Yorkton's Early Story

Yearly Summary

 Pre-Settlement

 1882-1889

 1890-1899

 1900-1909

 1910-1919

 1920-1929

 1930-1939

 1940-1949

 1950-1959

 1960-1969

 1970-1979

 1980-1989

 1990-1999

 2000-2009

 2010-Present

Articles

Books Available

Municipal Manuals

Scrapbook

Other History

Yorkton's 125th Anniversary

Gallagher Centre Renovations

 On-Site Photos

Water Plant Expansion

Water Pollution Control Plants

2010 State of Emergency

Prime Minister Sir Wilfrid Laurier
Visits Yorkton


Sir Wilfrid Laurierís Special Train into Yorkton. It was the first passenger train on the Melville-Yorkton branch of the Grand Trunk Pacific. July 20, 1910.

Long gone are the days when any Prime Ministerís visit would generate the celebrations of the magnitude seen on July 20th, 1910 in the town of Yorkton. These were the heady times of early colonization which in spite of the hardships was a period filled with hope. Also, for many of the colonists—the man they were welcoming was the Liberal Prime Minister who had invited them to immigrate some years before, Sir Wilfrid Laurier. According to newspaper reports, Yorkton organized the biggest celebration ever held in northeastern Saskatchewan. Weeks before the scheduled visit the Board of Trade, the Town Council, Liberal Party members and Conservatives cooperated to create an outstanding welcome. Large arches were constructed, the main one at the head of Second Avenue, facing the Canadian Pacific Railway station, was decorated with sheaves of oats, flags, streamers and a "Welcome" sign. Another, on Fifth Avenue featured green boughs. On Third Avenue the firemen had erected an archway of decorated ladders. The main thoroughfares, business establishments and residences displayed flags and streamers. To bring people to town from along the line between Shoal Lake, Manitoba, and Kandahar to the west, the C. P. R. offered special cheap fares.


1910 - The Prime Ministerís Visit. Motorcade leaving to visit the grain fields. Sir Wilfred Laurier is in the first car with Levi Beck. Car trouble developed at the corner of 3rd Avenue, and Sir Wilfred was transferred to another car to the embarrassment of every one, particularly Levi.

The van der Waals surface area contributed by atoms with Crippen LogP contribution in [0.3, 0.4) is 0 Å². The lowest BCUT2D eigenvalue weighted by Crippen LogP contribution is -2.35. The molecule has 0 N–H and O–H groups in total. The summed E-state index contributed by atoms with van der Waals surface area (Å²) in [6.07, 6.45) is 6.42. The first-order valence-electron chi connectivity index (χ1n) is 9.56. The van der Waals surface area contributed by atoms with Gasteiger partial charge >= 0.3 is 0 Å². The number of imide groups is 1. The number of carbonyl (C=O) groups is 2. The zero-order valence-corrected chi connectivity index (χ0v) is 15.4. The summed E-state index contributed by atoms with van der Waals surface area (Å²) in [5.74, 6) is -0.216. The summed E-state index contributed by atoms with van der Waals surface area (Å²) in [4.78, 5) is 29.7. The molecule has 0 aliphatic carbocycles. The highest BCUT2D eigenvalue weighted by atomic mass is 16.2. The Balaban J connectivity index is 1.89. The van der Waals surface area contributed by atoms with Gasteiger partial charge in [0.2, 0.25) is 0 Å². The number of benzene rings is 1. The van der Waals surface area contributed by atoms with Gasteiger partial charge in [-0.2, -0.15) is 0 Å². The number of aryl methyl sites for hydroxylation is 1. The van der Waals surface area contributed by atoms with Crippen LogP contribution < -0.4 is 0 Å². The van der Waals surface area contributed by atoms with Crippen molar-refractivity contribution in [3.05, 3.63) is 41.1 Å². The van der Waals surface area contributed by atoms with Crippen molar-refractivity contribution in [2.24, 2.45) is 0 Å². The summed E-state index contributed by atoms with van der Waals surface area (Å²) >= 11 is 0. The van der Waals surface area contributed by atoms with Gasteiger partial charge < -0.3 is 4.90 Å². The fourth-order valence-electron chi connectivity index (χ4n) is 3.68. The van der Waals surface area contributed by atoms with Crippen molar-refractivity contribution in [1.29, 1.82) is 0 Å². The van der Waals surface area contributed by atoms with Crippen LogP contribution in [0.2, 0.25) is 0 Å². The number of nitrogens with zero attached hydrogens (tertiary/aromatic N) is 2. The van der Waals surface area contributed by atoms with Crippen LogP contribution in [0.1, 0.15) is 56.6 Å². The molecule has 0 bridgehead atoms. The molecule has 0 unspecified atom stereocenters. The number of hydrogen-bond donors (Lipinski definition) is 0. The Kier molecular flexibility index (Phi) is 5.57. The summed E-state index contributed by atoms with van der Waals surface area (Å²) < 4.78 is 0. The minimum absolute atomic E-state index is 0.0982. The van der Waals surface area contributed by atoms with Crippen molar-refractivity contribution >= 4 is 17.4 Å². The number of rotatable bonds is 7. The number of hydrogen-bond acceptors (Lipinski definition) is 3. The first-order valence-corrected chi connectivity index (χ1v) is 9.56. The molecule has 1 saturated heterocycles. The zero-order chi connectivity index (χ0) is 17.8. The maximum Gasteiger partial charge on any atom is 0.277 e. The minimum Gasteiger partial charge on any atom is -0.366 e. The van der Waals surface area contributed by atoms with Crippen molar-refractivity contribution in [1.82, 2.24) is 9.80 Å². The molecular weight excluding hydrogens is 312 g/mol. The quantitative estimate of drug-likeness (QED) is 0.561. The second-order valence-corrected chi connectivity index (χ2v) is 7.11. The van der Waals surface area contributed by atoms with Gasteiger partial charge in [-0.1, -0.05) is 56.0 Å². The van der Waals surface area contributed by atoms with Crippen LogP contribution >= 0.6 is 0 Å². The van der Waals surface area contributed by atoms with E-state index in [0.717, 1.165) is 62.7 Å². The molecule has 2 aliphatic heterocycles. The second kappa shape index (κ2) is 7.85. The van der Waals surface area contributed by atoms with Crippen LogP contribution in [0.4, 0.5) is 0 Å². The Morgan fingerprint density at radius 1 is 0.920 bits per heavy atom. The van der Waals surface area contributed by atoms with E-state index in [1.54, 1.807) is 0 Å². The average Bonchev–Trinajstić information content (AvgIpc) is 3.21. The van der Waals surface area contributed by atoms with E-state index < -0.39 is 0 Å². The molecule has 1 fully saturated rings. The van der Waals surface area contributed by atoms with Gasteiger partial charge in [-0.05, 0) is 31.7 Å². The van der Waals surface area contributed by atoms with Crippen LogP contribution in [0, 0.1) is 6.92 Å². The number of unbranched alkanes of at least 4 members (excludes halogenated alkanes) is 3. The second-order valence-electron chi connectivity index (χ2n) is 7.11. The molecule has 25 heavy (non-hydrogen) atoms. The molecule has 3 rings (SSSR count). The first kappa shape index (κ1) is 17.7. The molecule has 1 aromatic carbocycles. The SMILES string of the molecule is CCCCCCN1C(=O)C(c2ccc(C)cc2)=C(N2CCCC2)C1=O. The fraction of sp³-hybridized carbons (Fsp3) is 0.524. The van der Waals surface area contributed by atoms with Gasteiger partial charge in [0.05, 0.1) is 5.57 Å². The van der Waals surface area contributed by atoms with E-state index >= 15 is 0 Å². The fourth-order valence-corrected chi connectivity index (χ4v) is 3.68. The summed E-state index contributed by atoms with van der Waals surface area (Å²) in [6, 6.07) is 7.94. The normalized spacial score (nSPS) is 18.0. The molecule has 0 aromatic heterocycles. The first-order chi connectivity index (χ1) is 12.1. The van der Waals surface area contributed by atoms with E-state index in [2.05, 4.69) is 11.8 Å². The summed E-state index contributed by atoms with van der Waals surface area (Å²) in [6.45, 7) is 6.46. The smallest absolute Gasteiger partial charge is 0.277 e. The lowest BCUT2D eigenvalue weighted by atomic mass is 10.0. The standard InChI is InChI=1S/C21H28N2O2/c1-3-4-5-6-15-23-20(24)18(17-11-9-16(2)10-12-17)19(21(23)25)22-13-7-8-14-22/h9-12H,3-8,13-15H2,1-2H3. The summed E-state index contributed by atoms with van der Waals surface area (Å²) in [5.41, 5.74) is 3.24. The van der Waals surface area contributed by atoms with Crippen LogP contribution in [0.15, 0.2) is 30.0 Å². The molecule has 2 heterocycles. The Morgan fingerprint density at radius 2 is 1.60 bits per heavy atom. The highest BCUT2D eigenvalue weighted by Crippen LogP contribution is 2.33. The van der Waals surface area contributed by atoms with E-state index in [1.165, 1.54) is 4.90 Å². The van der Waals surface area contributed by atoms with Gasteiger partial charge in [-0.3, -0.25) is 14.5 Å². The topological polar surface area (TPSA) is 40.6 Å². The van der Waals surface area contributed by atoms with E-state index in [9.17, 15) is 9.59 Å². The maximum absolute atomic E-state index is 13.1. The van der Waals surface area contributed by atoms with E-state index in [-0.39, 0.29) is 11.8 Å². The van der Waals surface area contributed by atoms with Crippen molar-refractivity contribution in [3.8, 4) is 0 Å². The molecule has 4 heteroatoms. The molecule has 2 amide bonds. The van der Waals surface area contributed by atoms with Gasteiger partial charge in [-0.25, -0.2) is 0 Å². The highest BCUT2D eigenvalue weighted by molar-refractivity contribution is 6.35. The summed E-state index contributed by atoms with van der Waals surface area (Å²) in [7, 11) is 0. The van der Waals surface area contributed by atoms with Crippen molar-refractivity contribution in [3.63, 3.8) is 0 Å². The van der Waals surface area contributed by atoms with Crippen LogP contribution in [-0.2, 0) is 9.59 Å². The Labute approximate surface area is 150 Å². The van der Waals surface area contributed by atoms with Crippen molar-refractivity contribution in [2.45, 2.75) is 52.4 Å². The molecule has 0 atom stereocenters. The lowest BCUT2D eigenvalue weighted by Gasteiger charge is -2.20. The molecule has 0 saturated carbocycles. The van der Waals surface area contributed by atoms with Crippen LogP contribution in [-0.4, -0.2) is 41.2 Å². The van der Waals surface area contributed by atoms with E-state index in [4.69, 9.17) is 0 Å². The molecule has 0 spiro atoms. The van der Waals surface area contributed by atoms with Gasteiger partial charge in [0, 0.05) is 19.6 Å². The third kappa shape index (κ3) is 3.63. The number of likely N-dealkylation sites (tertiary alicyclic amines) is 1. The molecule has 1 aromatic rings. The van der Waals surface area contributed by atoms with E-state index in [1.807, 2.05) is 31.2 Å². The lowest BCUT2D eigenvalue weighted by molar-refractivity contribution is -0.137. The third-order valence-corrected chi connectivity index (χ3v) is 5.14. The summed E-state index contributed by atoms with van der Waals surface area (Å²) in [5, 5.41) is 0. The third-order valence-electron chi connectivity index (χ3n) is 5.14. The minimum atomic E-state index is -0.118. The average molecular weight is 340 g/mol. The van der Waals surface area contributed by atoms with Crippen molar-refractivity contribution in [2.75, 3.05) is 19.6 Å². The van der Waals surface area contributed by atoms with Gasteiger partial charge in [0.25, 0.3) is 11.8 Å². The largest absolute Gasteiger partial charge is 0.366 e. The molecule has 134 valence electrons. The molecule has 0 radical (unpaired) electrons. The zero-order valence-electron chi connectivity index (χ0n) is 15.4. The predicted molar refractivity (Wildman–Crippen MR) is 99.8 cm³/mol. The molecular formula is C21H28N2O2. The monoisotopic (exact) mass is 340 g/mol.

On the evening of July 19th, the Prime Ministerís Canadian Pacific Special drew into town from southern Manitoba. The next morning, a cavalcade of cars brought the Prime Minister to the countryside where he waded waist deep in fields of ripening wheat, oats and barley. Later, at the revamped curling rink the ceremonies opened with addresses by Mayor Joseph M. Clark, Board of Trade President, J.A.M. Patrick, and Saskatchewan Liberal Premier, Walter Scott. When Laurier was introduced, the crowd of 2000 greeted him with a rousing ovation. The TORONTO GLOBE one of the leading newspapers accompanying the party, had this to say: "Sir Wilfrid Laurier addressed the most cosmopolitan gathering of his tour. In addition to a flood of Canadians and settlers of British and American origins, there were Scandinavians, Germans, French, Italians, Poles, Austrians, Armenians, Jews, Doukhobors and Galicians." The Prime Minister, an exceptional bilingual orator, congratulated the pioneers for the remarkable growth of the community, which only had village status at the time of his first visit during the 1896 election campaign.

Laurierís motto was "The 2Oth century belongs to Canada." Among his accomplishments during his 15 year mandate: large scale immigration from Europe; growth of world trade with demand for Canadian wheat; more railway lines, and two new provinces; Saskatchewan and Alberta created in 1905.

One of Yorkton oldest streets is named in honour of this Prime Minister.